Last night my wife and I were recalling the great rock-and-roll concerts at Freedom Hall Civic Center in Johnson City back in the seventies and eighties. What gives? It seems they gave up. Music feeds the soul of the masses and drives young and old alike. The Tri-Cities are missing great music that once drove the generations.
(Photo by John Dabbs | Freedom Hall Civic Center-Johnson City, TN)
In our day
Time passed differently then. It seemed as if every weekend we could join our friends in Johnson City and see a performance from one of the nation’s greatest rock bands. There are very few and they are in short supply. Most of the events now appear to be less popular bands, conventions, and religious bands or gatherings.
Elton John and ZZ Top where some of the last big acts we remember seeing at the center. Times have changed. Freedom Hall is no longer a contender and able to draw big names. Promoters and bands go for bigger bang on the buck. It was quite impressive that the last event I recall was standing room only and had lines out the door and around the complex. But it isn't every day a sitting U.S. President comes to town.
This facility is a civic center. We wonder why this cultural icon with so much to offer is seeing less than ideal massive crowds as in the 1970s and early 1980s. The city has put a lot of money into improving the roof and air system. It may even sell beer on site after the new Liberty Bell complex is built, and Freedom Hall is no longer considered part of the school's campus.
Crowds at one time ran over 9,000 for the bigger concerts. I even read that Bob Hope did the first show here - that makes it an ancient facility! Acts like KISS, AC/DC, Alice Cooper, Lynyrd Skynyrd and Elvis put this place on the map.
Money makers changed the business - and progress. Big acts now travel to large venues instead of mid-size venues like Freedom Hall. Travel and overhead eat up expenses for promoters, bands, and major talent. They get much more bang for their buck when they can perform at higher capacity venues with more butts in the seat.
Interstate 81 opened about the same time Freedom Hall was opening. Those two-lane drives to Knoxville or Asheville were no longer the hinderance they once were. When I-26 opened across Sam's Gap into North Carolina, Asheville, Charlotte, and other venues were more accessible than ever. It's within driving distance.
Freedom Hall just doesn't have the capacity to lure big acts the way it once did. There are very few up-and-comers looking for mid-size venues to get their name out there as they once did. The auditorium has changed with the times and began booking alternatives to help pay the bills. Having ETSU basketball at the Hall helped, and other shows and performers wanting a more intimate venue find Johnson City suitable. The big acts of the past have moved on -- it seems that way at least.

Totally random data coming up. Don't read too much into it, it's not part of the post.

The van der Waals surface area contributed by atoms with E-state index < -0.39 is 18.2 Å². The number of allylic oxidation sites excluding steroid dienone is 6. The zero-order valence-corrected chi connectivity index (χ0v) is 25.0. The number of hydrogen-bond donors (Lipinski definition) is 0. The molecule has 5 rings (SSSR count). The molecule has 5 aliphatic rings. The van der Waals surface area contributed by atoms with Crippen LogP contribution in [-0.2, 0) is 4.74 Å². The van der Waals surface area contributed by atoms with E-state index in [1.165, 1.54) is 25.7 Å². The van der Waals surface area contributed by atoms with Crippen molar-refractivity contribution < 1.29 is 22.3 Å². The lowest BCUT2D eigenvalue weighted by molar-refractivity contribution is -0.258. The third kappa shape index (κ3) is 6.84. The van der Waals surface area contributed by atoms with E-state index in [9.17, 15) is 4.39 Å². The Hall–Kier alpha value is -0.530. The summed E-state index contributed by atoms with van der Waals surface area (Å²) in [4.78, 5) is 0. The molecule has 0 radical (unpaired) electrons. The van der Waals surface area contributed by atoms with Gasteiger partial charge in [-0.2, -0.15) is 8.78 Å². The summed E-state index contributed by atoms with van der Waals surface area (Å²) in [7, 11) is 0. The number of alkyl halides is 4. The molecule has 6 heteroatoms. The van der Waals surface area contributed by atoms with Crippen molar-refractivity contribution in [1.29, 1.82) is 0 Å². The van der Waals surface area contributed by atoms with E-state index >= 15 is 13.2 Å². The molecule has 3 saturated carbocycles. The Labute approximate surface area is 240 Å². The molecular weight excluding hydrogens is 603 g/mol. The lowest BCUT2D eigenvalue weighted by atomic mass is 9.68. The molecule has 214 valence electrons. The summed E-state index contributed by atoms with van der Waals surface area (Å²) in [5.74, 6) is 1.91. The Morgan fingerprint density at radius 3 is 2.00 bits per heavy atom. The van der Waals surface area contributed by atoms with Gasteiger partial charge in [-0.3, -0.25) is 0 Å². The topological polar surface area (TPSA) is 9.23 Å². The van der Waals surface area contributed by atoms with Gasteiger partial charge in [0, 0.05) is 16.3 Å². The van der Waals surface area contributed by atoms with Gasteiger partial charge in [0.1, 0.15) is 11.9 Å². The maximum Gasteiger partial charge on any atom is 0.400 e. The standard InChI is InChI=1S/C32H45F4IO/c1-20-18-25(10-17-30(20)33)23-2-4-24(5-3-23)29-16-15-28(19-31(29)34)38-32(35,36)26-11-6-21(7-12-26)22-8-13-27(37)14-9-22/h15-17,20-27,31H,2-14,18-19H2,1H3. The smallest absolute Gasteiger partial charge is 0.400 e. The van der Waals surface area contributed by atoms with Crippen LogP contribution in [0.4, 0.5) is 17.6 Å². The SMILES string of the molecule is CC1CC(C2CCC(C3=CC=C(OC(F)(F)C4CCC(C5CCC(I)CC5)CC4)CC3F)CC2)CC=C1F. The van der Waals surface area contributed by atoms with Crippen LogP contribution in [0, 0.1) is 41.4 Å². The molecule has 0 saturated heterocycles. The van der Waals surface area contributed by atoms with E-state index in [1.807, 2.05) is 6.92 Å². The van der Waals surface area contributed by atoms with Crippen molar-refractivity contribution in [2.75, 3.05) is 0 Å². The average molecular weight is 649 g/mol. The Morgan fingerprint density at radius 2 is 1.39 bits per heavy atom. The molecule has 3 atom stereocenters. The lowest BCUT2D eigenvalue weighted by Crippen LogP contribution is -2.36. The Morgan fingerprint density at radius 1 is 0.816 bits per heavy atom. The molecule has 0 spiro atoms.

BMS-Thunder Valley Ampitheater
The Tri-Cities entertainment path is not dead. The Bristol Motor Speedway recently announced a new venue with a seating capacity of 30,000. Thunder Valley Ampitheater presented by Ballad Health System will be an added venue at the Bristol Dragway, using stadium seating and boxes at Thunder Valley. A stage and floor seating can be erected as needed. (Knoxville's Thompson Boling Arena holds 22,000 and Charlotte's Bojangles Coliseum holds 9,000)
The annaugural event has Grammy Award winning ALABAMA scheduled for the first event. Their 50th Anniversary tour was to be on the Bristol Circuit during 2019 but was cancelled due to health issues with one of the group's members, and then COVID-19 last year. The iconic group with their trademark sound will be a welcome addition to the hills of Northeast Tennessee.
Hard-Rock Hotel & Casino
Just up the road in Bristol, Virginia the former Bristol Mall property will be transformed over the next couple of years into a destination. The Hard Rock Hotel & Casino will operate a hotel, restaurants, casino, and live entertainment. The venue is envisioned to have multiple stages with indoor and outdoor concert facilities. Only a couple of years away - we can only imagine the rock that come to town.
Re-Centering the Music
With the Hard-Rock and Thunder Valley Ampitheater in Bristol, what will the concert fate fall to in Johnson City? The largest of the Tri-Cities, Johnson City has more business, a large university, factories and no shortage of restaurants. There are also more hotels in Johnson City. What will become of entertainment vacuum in town.
Small clubs and festivals are great for building a crowd downtown in or a bar on a weekend. We need to find a draw to pull people here and keep them in town for a couple of days to spend their cash. We lost our Appalachian League teams supported by Major League Baseball. We have many empty businesses and lots of housing and medical facilities.
We hope city leaders will continue to build upon the tradition and work to bring more entertainment to the city that will draw crowds from beyond our borders.